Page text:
Thursday, January 31, 2013

Summer Flowers, Winter Snow

I am going to be absent for awhile, friends and readers, due to some minor health issues. Nothing to worry about, but it's just not possible for me to spend a lot of time on the computer at the moment. I hope to be back soon, but till then, here are some garden pictures to look at. Thanks to everyone for their readership and support, and may summer flowers always bloom through your winter snows...

Rosa meidiland "Magic Meidiland' also known as Cthulu

Canna 'Dawn Pink' and Daylily 'Destined To See'

Zinnia 'Violet Queen'

Canna 'Richard Wallace'

photos (c) joyannjones

Tuesday, January 29, 2013

Moon Song

Salagou by moonlight
Moon Song

The moon sang the sun out
but not for long.
You spread my hair over
fever chills like a paisley shawl.
Your tears ran down my face
a spirit veil, wet lace.
Your lips walked
from one corner of my town
to the river's edge
while your broker's eyes
asked always for 
the goods I didn’t have.

Your hands stamped
the passport of my spine,
chased silver the leaves of
dove occluded sky. Dawn placed
the rose grey seal. And so we boarded; 
one life parted from the next,
in fire, then ash, blown across
the guarded border, where
whistles shrilled and every flag blew out.
On a planet where rocks dreamed
the sun sang out the moon,
but not for long. 

~January 2013

If you'd like to hear the poem read by the author, please click below:

Image: Salagou by moonlight, by Petteri Sulonen, on flick'r
Petteri's photostream
Shared under a Creative Commons License

Thank you, Petteri,  for the use of your work, illustration and inspiration, as always.

Saturday, January 26, 2013

Xmas At The Xroads

Same to you

Xmas at the Xroads

From the roof,
the stone kicked over the edge
is invisible.

You should never have made the mistake
of putting me in such
a shallow grave,
where I could still hear the goatman
blow blues sax in the christmas cards,

see the monster truck, 
dirtyred with primer,
smeared with tiny reindeer
towed from the wreck of a seventy-six sleigh
pileup on the lost highway.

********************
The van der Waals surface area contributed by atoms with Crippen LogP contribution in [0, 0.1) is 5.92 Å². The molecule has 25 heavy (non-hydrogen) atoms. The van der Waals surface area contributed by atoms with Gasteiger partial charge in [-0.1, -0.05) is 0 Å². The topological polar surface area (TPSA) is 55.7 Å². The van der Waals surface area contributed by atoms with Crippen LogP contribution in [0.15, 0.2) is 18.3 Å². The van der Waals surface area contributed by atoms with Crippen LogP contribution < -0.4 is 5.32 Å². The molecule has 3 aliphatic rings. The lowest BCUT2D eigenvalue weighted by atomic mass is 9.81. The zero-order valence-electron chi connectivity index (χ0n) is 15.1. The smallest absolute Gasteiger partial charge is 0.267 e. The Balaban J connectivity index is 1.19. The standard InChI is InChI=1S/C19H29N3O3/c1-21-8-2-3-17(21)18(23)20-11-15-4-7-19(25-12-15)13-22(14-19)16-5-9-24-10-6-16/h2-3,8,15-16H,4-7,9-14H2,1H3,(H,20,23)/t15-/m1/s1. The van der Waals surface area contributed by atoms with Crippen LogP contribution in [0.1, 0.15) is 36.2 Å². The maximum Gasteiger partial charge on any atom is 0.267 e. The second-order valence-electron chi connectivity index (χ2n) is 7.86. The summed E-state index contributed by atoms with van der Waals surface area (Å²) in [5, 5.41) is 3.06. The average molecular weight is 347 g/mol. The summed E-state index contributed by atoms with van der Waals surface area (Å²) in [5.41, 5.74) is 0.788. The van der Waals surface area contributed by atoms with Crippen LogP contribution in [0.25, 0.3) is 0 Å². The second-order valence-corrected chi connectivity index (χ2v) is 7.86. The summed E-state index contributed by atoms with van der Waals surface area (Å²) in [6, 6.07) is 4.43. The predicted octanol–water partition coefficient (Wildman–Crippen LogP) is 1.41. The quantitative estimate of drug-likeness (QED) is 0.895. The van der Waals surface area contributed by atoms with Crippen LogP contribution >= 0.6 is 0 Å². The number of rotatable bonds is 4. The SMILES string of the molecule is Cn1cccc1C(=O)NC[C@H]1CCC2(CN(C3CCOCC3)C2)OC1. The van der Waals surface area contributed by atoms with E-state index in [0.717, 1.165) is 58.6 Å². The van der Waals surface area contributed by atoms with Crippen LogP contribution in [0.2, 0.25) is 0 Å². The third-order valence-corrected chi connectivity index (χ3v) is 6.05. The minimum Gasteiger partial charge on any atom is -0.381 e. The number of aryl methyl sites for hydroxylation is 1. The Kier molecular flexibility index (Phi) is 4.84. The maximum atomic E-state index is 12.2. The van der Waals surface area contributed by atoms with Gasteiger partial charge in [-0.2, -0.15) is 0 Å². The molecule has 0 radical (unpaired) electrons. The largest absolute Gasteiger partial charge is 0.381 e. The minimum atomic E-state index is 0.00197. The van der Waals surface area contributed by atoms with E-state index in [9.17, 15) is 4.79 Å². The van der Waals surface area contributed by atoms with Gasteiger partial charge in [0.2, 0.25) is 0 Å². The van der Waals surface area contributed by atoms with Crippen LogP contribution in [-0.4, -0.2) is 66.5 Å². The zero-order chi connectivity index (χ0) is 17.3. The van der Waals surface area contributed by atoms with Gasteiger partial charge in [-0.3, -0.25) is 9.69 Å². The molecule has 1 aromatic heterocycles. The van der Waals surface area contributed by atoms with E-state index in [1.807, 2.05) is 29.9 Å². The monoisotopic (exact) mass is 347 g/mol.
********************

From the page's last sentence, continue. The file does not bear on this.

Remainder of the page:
You should have taken
the time to speak the words
to keep me from walking (or
at least buried me
at the Xroads)

because when Miss X (the prickly Virgin)
slammed metal door number nine on
the announcer's chickeny neck
rather than pick which one might open to glory,
the building got ugly-empty.

Your Xmas lights
just made it look cheap.
All the tinsel stuck to
all the hard work you stole,
all the blueprints gone toxic;

no one could save it,
so that the roof 
invisible as a stone.

~January 2013

Posted for   Poetics   at dVerse Poet's Pub
Brian's grabbed the mic today to get us to tackle the topic of mass media, mass communication, etc. I think all my regular readers know just how much I love the Xmas season, so that was where I went. 

Images: Same to You, by lalawren, posted on flick'r
 shared under a Creative Commons License

Wednesday, January 23, 2013

In Hel's Hall

In Hel's Hall

It was white-ice morning in Hel's Hall
in the ninth of the Nine Worlds, when
Odin donned the Hel-shoes, cast the runes
and rode to ask his questions of 
the dead. 

Because he was a god, twisted she rose 
from her ashen bed
and by force began to speak  
of what she knew:

So I found, said the blackened lips,
that cold is a serpent that holds, pushing its
ribbon-chest deep into mountain,
slow-cracking the heads of the spirits within
for gold to brighten its rippling scales.
Will you hear more?

So I saw, moved the fleshless jaw,
cold grow wide and thicken,
putting on its grey-white armor,
that its dead mouth kisses every shoulder, 
that the tree it circles
will shake down a harvest of lives
to grind out all you love.

So I found, rattled the dustdry throat,
that cold will make red daggers, hanging
scarlet borrowed blood to temper
oblivion's poppy snowflakes,
to pierce the heart of hearts
till red and white alike
vanish from sight.

So I saw, whispered the husk of Hel,
that snow will cover fire, 
that the white wolf no sword can kill
will eat desire, that you
are a basket of bones made for wildflowers
withering in a wind of empty hours.
Will you hear more?

Then the One-Eyed shucked his Hel-shoes
jumped back in Sleipnir's saddle,
and fled the Ninth World, 
where the wisdom he begged
had frozen on his tongue.

~January 2013

 posted for   real toads

Kerry's Wednesday Challenge: Worldbuilding
Kerry O'Connor has asked us to write around the subject of alternative worlds. Here I've reached into the the realm of Norse myth, and as usual, taken a few liberties with the tales of the Old Gods.

Process notes: In Norse mythology, Hel was the realm of those dead who had not died in battle, and also the name of the female figure who ruled it. It was where Odin the One-eyed, first of the Aesir and god of poetry, war, death, wisdom and wandering, journeyed to raise a dead Seeress to tell him of the future. She prophesies the events of Ragnarök,* the twilight, or perhaps re-making, of the gods, where the children of the antagonistic god of disorder and mischief, Loki, the Midgard Serpent and Fenrir the Wolf, will battle the gods, and the World Tree will 'shake and groan.' 

Hel-shoes (helskór) were put on the Norse dead to walk the road to the Otherworld.
Sleipnir is Odin's magical eight-legged horse.

* I probably ought to add that following the events of Ragnarök, the  völva also prophesies that a beautiful new world will emerge, where men and gods live in peace and plenty. Some believe that this a post-Christian introduction, but regardless, it satisfies the happily ever after need we humans have.

Image: Odin Rides to Hel, by W.G. Collingwood 
Public domain, via Wikimedia Commons